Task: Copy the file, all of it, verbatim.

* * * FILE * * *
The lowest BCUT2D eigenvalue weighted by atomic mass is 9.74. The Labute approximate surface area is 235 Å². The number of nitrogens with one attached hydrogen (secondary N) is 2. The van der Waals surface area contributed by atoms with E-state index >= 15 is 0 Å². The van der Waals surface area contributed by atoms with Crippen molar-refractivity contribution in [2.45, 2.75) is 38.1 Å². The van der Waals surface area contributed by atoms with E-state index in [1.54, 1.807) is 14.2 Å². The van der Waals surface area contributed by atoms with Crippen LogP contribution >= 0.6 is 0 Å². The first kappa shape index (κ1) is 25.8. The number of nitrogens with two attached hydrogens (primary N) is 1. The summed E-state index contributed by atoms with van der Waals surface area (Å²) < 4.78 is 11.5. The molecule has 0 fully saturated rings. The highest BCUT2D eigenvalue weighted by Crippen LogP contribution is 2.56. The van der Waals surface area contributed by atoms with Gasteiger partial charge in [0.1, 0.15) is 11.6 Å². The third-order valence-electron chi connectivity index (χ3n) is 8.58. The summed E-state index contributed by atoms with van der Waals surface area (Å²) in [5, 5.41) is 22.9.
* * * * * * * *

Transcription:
The lowest BCUT2D eigenvalue weighted by atomic mass is 9.74. The Labute approximate surface area is 235 Å². The number of nitrogens with one attached hydrogen (secondary N) is 2. The van der Waals surface area contributed by atoms with E-state index >= 15 is 0 Å². The van der Waals surface area contributed by atoms with Crippen molar-refractivity contribution in [2.45, 2.75) is 38.1 Å². The van der Waals surface area contributed by atoms with E-state index in [1.54, 1.807) is 14.2 Å². The van der Waals surface area contributed by atoms with Crippen LogP contribution >= 0.6 is 0 Å². The first kappa shape index (κ1) is 25.8. The number of nitrogens with two attached hydrogens (primary N) is 1. The summed E-state index contributed by atoms with van der Waals surface area (Å²) < 4.78 is 11.5. The molecule has 0 fully saturated rings. The highest BCUT2D eigenvalue weighted by Crippen LogP contribution is 2.56. The van der Waals surface area contributed by atoms with Gasteiger partial charge in [0.1, 0.15) is 11.6 Å². The third-order valence-electron chi connectivity index (χ3n) is 8.58. The summed E-state index contributed by atoms with van der Waals surface area (Å²) in [5, 5.41) is 22.9.